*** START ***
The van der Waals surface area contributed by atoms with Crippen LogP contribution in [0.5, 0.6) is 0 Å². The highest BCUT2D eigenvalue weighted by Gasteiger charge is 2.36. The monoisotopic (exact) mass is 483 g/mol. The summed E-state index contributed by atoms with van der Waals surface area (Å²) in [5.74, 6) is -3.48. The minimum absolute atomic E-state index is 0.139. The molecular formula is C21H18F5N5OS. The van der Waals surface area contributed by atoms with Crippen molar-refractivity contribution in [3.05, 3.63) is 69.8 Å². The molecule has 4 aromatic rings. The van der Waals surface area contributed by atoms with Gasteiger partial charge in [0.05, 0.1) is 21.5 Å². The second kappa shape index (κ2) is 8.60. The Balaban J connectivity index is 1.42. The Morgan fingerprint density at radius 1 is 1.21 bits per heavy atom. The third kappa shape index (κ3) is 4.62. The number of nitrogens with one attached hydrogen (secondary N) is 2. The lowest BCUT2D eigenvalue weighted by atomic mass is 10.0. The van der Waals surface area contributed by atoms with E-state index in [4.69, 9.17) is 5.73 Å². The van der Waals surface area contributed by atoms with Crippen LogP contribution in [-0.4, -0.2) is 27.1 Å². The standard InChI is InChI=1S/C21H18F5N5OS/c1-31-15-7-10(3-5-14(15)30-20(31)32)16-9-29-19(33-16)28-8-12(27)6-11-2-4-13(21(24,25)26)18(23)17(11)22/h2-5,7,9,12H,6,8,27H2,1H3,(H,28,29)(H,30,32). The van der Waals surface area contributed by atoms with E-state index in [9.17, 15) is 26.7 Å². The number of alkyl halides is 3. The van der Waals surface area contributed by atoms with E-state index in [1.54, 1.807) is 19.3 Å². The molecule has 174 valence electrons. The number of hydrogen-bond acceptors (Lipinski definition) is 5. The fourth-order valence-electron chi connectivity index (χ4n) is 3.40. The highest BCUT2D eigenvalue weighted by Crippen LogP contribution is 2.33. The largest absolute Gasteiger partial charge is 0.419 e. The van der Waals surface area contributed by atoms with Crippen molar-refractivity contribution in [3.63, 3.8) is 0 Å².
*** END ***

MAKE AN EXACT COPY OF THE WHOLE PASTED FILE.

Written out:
The van der Waals surface area contributed by atoms with Crippen LogP contribution in [0.5, 0.6) is 0 Å². The highest BCUT2D eigenvalue weighted by Gasteiger charge is 2.36. The monoisotopic (exact) mass is 483 g/mol. The summed E-state index contributed by atoms with van der Waals surface area (Å²) in [5.74, 6) is -3.48. The minimum absolute atomic E-state index is 0.139. The molecular formula is C21H18F5N5OS. The van der Waals surface area contributed by atoms with Crippen molar-refractivity contribution in [3.05, 3.63) is 69.8 Å². The molecule has 4 aromatic rings. The van der Waals surface area contributed by atoms with Gasteiger partial charge in [0.05, 0.1) is 21.5 Å². The second kappa shape index (κ2) is 8.60. The Balaban J connectivity index is 1.42. The Morgan fingerprint density at radius 1 is 1.21 bits per heavy atom. The third kappa shape index (κ3) is 4.62. The number of nitrogens with one attached hydrogen (secondary N) is 2. The lowest BCUT2D eigenvalue weighted by atomic mass is 10.0. The van der Waals surface area contributed by atoms with E-state index in [4.69, 9.17) is 5.73 Å². The van der Waals surface area contributed by atoms with Crippen LogP contribution in [-0.4, -0.2) is 27.1 Å². The standard InChI is InChI=1S/C21H18F5N5OS/c1-31-15-7-10(3-5-14(15)30-20(31)32)16-9-29-19(33-16)28-8-12(27)6-11-2-4-13(21(24,25)26)18(23)17(11)22/h2-5,7,9,12H,6,8,27H2,1H3,(H,28,29)(H,30,32). The van der Waals surface area contributed by atoms with E-state index in [9.17, 15) is 26.7 Å². The number of alkyl halides is 3. The van der Waals surface area contributed by atoms with E-state index in [1.54, 1.807) is 19.3 Å². The molecule has 174 valence electrons. The number of hydrogen-bond acceptors (Lipinski definition) is 5. The fourth-order valence-electron chi connectivity index (χ4n) is 3.40. The highest BCUT2D eigenvalue weighted by Crippen LogP contribution is 2.33. The largest absolute Gasteiger partial charge is 0.419 e. The van der Waals surface area contributed by atoms with Crippen molar-refractivity contribution in [3.63, 3.8) is 0 Å².